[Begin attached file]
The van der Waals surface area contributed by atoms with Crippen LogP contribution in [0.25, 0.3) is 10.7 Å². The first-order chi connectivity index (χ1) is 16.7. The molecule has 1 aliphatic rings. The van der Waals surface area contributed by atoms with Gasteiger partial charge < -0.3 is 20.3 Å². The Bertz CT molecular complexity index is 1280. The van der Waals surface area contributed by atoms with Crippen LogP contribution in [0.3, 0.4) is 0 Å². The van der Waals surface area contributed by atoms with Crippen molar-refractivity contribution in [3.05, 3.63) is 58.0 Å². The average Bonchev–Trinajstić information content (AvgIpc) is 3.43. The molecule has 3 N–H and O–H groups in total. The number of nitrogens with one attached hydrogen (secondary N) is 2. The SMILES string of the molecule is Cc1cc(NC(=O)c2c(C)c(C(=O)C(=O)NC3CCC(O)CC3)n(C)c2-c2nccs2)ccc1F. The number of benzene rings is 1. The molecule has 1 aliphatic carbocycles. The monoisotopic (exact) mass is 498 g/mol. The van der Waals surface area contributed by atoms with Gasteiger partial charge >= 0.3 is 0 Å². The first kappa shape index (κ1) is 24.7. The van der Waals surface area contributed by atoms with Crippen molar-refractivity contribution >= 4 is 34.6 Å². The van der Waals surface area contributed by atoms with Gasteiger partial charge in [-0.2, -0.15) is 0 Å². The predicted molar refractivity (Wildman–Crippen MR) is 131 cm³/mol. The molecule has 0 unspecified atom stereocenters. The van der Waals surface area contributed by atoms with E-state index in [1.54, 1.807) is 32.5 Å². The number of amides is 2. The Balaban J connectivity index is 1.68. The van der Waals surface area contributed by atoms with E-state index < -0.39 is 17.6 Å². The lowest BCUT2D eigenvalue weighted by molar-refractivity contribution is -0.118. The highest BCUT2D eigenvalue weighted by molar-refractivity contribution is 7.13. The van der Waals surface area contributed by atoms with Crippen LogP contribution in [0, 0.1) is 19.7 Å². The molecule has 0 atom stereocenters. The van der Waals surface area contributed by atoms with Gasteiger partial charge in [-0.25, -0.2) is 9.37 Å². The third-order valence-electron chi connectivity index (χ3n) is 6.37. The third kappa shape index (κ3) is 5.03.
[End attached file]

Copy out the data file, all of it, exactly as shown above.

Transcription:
The van der Waals surface area contributed by atoms with Crippen LogP contribution in [0.25, 0.3) is 10.7 Å². The first-order chi connectivity index (χ1) is 16.7. The molecule has 1 aliphatic rings. The van der Waals surface area contributed by atoms with Gasteiger partial charge < -0.3 is 20.3 Å². The Bertz CT molecular complexity index is 1280. The van der Waals surface area contributed by atoms with Crippen LogP contribution in [0.3, 0.4) is 0 Å². The van der Waals surface area contributed by atoms with Crippen molar-refractivity contribution in [3.05, 3.63) is 58.0 Å². The average Bonchev–Trinajstić information content (AvgIpc) is 3.43. The molecule has 3 N–H and O–H groups in total. The number of nitrogens with one attached hydrogen (secondary N) is 2. The SMILES string of the molecule is Cc1cc(NC(=O)c2c(C)c(C(=O)C(=O)NC3CCC(O)CC3)n(C)c2-c2nccs2)ccc1F. The number of benzene rings is 1. The molecule has 1 aliphatic carbocycles. The monoisotopic (exact) mass is 498 g/mol. The van der Waals surface area contributed by atoms with Gasteiger partial charge >= 0.3 is 0 Å². The first kappa shape index (κ1) is 24.7. The van der Waals surface area contributed by atoms with Crippen molar-refractivity contribution >= 4 is 34.6 Å². The van der Waals surface area contributed by atoms with Gasteiger partial charge in [-0.2, -0.15) is 0 Å². The predicted molar refractivity (Wildman–Crippen MR) is 131 cm³/mol. The molecule has 0 unspecified atom stereocenters. The van der Waals surface area contributed by atoms with E-state index in [1.54, 1.807) is 32.5 Å². The number of amides is 2. The Balaban J connectivity index is 1.68. The van der Waals surface area contributed by atoms with E-state index < -0.39 is 17.6 Å². The lowest BCUT2D eigenvalue weighted by molar-refractivity contribution is -0.118. The highest BCUT2D eigenvalue weighted by molar-refractivity contribution is 7.13. The van der Waals surface area contributed by atoms with Crippen LogP contribution in [0, 0.1) is 19.7 Å². The molecule has 0 atom stereocenters. The van der Waals surface area contributed by atoms with Gasteiger partial charge in [-0.25, -0.2) is 9.37 Å². The third-order valence-electron chi connectivity index (χ3n) is 6.37. The third kappa shape index (κ3) is 5.03.